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Publication numberUS4057511 A
Publication typeGrant
Application numberUS 05/629,724
Publication dateNov 8, 1977
Filing dateNov 6, 1975
Priority dateMay 26, 1972
Publication number05629724, 629724, US 4057511 A, US 4057511A, US-A-4057511, US4057511 A, US4057511A
InventorsGerhard Bohnsack, Hans Geffers, Herbert Kallfass, Walter Radt
Original AssigneeBayer Aktiengesellschaft
Export CitationBiBTeX, EndNote, RefMan
External Links: USPTO, USPTO Assignment, Espacenet
Process for preventing corrosion and the formation of scale in water circulating system
US 4057511 A
Preventing corrosion and scale formation in water re-circulating systems by adding to the water to be circulated from about 5 to 100 g/m3, based on the weight of the water to be circulated, of a compound selected from the group consisting of those of the formula ##STR1## and the water-soluble salts thereof and then circulating said water in said system, R being hydrogen, alkyl, alkenyl or alkinyl having up to 4 carbon atoms; phenyl; cycloalkyl having 3 to 6 carbon atoms; benzyl; phenethyl or ##STR2## wherein R' is hydrogen, alkyl having 1 to 4 carbon atoms or carboxyl, R" is hydrogen or methyl and R'" is carboxyl.
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We claim:
1. A composition for preventing corrosion and the formation of scale in water-conducting systems which comprises by weight 1 to 20% of a Zn salt, 5 to 30% by weight of H3 PO4, and the balance of a compound of the formula ##STR5## wherein R is hydrogen, alkyl, alkenyl, or alkinyl having up to 4 carbon atoms; phenyl; cycloalkyl having 3 to 6 carbon atoms; benzyl; phenethyl or ##STR6## wherein R' is hydrogen, alkyl having 1 to 4 carbon atoms or carboxyl, R'' is hydrogen or methyl and R''' is carboxyl or a water soluble salt thereof.
2. The composition of claim 1 wherein the compound of said formula is zinc 2-phosphono-butane-tricarboxlic acid-(1,2,4).
3. The composition of claim 1 wherein the compound of said formula is 2-phosphono-butane-tricarboxylic acid-(1,2,4) or a water soluble base addition salt thereof.

This is a division of application Ser. No. 362,449, filed may 21, 1973, now U.S. Pat. No. 3,933,427.

This invention relates to a process for preventing both corrosion and the formation of scale in water-conducting systems which comprises adding a substance based on phosphonic carboxylic acid or its salts to the water.

The main problems arising in hydraulic engineering, e.g. when using untreated water for cooling purposes are the occurrence of corrosion and the formation of scale.

The corrosion of metals such as steel, aluminium, copper and alloys of these metals which are commonly used for water circulation tanks is mainly due to the action of oxygen and carbon dioxide dissolved in the water.

The prevention of corrosion by removing the oxygen, for example by the addition of hydrazine or sulphide, is impossible for economical and technical reasons in open cooling circuits, and corrosion inhibitors such as chromates or polyphosphates are therefore added to the cooling water.

Although chromates are, no doubt, very efficient corrosion inhibitors, their use is often undesirable since it often entails considerable disadvantages on account of their well known toxic effects.

The formation of scale in a cooling circuit, due mainly to the deposition of carbonates, sulphates, phosphates and hydroxides of calcium and magnesium on the heat transfer surfaces, impedes the transfer of heat in the heat exchangers and, therefore, reduces the efficiency of the plant.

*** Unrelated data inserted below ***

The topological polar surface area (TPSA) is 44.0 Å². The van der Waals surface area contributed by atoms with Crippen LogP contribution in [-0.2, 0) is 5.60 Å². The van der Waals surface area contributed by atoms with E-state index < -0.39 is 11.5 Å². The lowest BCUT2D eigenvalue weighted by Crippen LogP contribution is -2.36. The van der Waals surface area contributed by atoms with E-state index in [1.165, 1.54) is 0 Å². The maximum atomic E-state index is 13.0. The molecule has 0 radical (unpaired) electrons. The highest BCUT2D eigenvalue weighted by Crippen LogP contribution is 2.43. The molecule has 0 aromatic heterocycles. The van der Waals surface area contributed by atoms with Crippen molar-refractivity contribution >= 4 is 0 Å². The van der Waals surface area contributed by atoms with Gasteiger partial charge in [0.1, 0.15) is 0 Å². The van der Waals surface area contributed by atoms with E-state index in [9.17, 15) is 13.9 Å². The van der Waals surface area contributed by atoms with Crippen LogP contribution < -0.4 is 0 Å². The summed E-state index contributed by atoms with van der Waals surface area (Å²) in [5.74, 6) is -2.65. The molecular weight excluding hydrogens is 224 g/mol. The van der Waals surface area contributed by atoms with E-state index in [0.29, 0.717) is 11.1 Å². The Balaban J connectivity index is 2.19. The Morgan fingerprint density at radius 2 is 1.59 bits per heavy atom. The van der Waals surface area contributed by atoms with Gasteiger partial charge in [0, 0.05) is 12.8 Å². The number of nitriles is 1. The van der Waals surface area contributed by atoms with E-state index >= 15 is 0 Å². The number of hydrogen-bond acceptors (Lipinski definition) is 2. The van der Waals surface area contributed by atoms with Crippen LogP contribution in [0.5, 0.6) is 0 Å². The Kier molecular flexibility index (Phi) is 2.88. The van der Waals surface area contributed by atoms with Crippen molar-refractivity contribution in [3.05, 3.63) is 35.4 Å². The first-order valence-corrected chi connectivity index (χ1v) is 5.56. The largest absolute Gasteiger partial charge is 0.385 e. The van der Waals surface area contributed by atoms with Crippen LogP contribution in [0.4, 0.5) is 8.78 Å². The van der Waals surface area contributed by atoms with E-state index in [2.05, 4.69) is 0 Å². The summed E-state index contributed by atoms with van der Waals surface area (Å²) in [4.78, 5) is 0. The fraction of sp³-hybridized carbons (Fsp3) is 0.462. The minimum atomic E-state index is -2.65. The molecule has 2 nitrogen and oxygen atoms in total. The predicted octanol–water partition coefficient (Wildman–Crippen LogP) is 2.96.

Furthermore, the deposits of scale are liable to promote corrosion due to the formation of pockets of aeration.

Apart from the addition of corrosion inhibitors, polyphosphates have previously also been added to cooling water in order to prevent formation of scale. The action of the various polymeric phosphates consists in forming water-soluble complexes with calcium and magnesium which would otherwise harden the water. Also polyphosphates have a so-called threshold effect, that is to say when added in less than stoichiometic quantities they are capable of preventing the formation of a firm scale deposit by distrubing the growth of the crystal lattice.

Polyphosphates have, however, the serious disadvantage of being unstable at the temperatures at which they are employed and of readily hydrolysing to the ortho-phosphate which thus interferes with the protection against corrosion as well as soiling the circulating water by the inevitable formation of sludge. Another disadvantage of the phosphates is their property of promoting the growth of algae in the cooling circuit and having an undesirable eutrophic action on water.

We have now found a process for preventing corrosion and the formation of scale in water conducting systems, in particular in cooling water re-circulating systems which is characterised in that one or more phosphonocarboxylic acids or their water-soluble salts and optionally other corrosion inhibitors are added to the water.

Water-soluble salt means that the salt is soluble in water under the herein referred to application conditions. Such salts are preferably alkaline, alkaline earth, ammonium or zinc salts.

Phosphonocarboxylic acids are understood in the context of this invention to be those phosphonocarboxylic acids which contain more than one carboxyl group.

Phosphonocarboxylic acids which are suitable for the process according to the invention have the following general formula. ##STR3## wherein R represents a hydrogen atom, an optionally substituted alkyl, alkenyl or alkinyl group, in each case having up to 4 carbon atoms, an aryl, cycloalkyl or aralkyl group or the group ##STR4## in which R' represents hydrogen, an alkyl group having up to 4 carbon atoms or a carboxyl group;

R" represents hydrogen or methyl; and

R''' represents a carboxyl group.

These phosphonocarboxylic acids are particularly distinguished by their low phosphorus content combined with their high lime binding capacity compared with the conventional polyphosphates. Another important advantage is their resistance to hydrolysis and the thermostability of these phosphonocarboxylic acids compared with the usual polyphosphates, especially at high temperatures.

The following are specific examples of such phosphonocarboxylic acids:

α-Methyl-phosphonosuccinic acid;

Phosphonosuccinic acid;

1-Phosphonopropane-2,3-dicarboxylic acid; and

2-Phosphone-butane-tricarboxylic acid-(1,2,4).

The preparation of such phosphonocarboxylic acids has been described e.g. in German Offenlegungsschrift No. 2 015 068.

The quantity of phosphonocarboxylic acids or salts used may vary within wide limits but it is advisable to add about 5 to 100 g/m3 of phosphonocarboxylic acid based on the water.